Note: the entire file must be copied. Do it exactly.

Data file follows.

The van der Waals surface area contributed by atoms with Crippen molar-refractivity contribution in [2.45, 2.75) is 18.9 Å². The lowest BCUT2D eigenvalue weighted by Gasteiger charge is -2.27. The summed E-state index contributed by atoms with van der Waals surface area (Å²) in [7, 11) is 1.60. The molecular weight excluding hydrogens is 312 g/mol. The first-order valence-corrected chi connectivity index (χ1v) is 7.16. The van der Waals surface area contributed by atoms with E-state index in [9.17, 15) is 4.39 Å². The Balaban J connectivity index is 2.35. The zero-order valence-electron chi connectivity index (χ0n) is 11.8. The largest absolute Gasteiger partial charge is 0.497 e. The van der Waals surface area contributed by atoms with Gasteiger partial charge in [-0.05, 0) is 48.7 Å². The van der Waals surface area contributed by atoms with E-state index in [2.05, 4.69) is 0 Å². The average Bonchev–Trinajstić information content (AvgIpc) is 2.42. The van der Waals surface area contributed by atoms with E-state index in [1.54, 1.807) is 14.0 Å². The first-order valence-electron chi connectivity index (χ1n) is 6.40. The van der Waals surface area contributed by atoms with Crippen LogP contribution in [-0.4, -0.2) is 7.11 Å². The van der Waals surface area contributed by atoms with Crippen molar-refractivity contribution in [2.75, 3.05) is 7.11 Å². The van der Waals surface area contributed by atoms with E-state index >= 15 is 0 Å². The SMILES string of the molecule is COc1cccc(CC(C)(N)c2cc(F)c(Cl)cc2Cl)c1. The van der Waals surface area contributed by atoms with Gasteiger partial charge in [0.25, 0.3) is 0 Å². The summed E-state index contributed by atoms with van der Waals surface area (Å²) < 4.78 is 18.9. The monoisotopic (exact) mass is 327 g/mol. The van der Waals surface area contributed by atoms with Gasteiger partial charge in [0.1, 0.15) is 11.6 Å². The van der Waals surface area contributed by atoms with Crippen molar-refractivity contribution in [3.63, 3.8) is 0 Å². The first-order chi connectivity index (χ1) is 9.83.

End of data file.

The van der Waals surface area contributed by atoms with Crippen molar-refractivity contribution in [2.45, 2.75) is 18.9 Å². The lowest BCUT2D eigenvalue weighted by Gasteiger charge is -2.27. The summed E-state index contributed by atoms with van der Waals surface area (Å²) in [7, 11) is 1.60. The molecular weight excluding hydrogens is 312 g/mol. The first-order valence-corrected chi connectivity index (χ1v) is 7.16. The van der Waals surface area contributed by atoms with E-state index in [9.17, 15) is 4.39 Å². The Balaban J connectivity index is 2.35. The zero-order valence-electron chi connectivity index (χ0n) is 11.8. The largest absolute Gasteiger partial charge is 0.497 e. The van der Waals surface area contributed by atoms with Gasteiger partial charge in [-0.05, 0) is 48.7 Å². The van der Waals surface area contributed by atoms with E-state index in [2.05, 4.69) is 0 Å². The average Bonchev–Trinajstić information content (AvgIpc) is 2.42. The van der Waals surface area contributed by atoms with E-state index in [1.54, 1.807) is 14.0 Å². The first-order valence-electron chi connectivity index (χ1n) is 6.40. The van der Waals surface area contributed by atoms with Crippen LogP contribution in [-0.4, -0.2) is 7.11 Å². The van der Waals surface area contributed by atoms with Crippen molar-refractivity contribution in [2.75, 3.05) is 7.11 Å². The van der Waals surface area contributed by atoms with E-state index >= 15 is 0 Å². The SMILES string of the molecule is COc1cccc(CC(C)(N)c2cc(F)c(Cl)cc2Cl)c1. The van der Waals surface area contributed by atoms with Gasteiger partial charge in [0.25, 0.3) is 0 Å². The summed E-state index contributed by atoms with van der Waals surface area (Å²) < 4.78 is 18.9. The monoisotopic (exact) mass is 327 g/mol. The van der Waals surface area contributed by atoms with Gasteiger partial charge in [0.1, 0.15) is 11.6 Å². The van der Waals surface area contributed by atoms with Crippen molar-refractivity contribution in [3.63, 3.8) is 0 Å². The first-order chi connectivity index (χ1) is 9.83.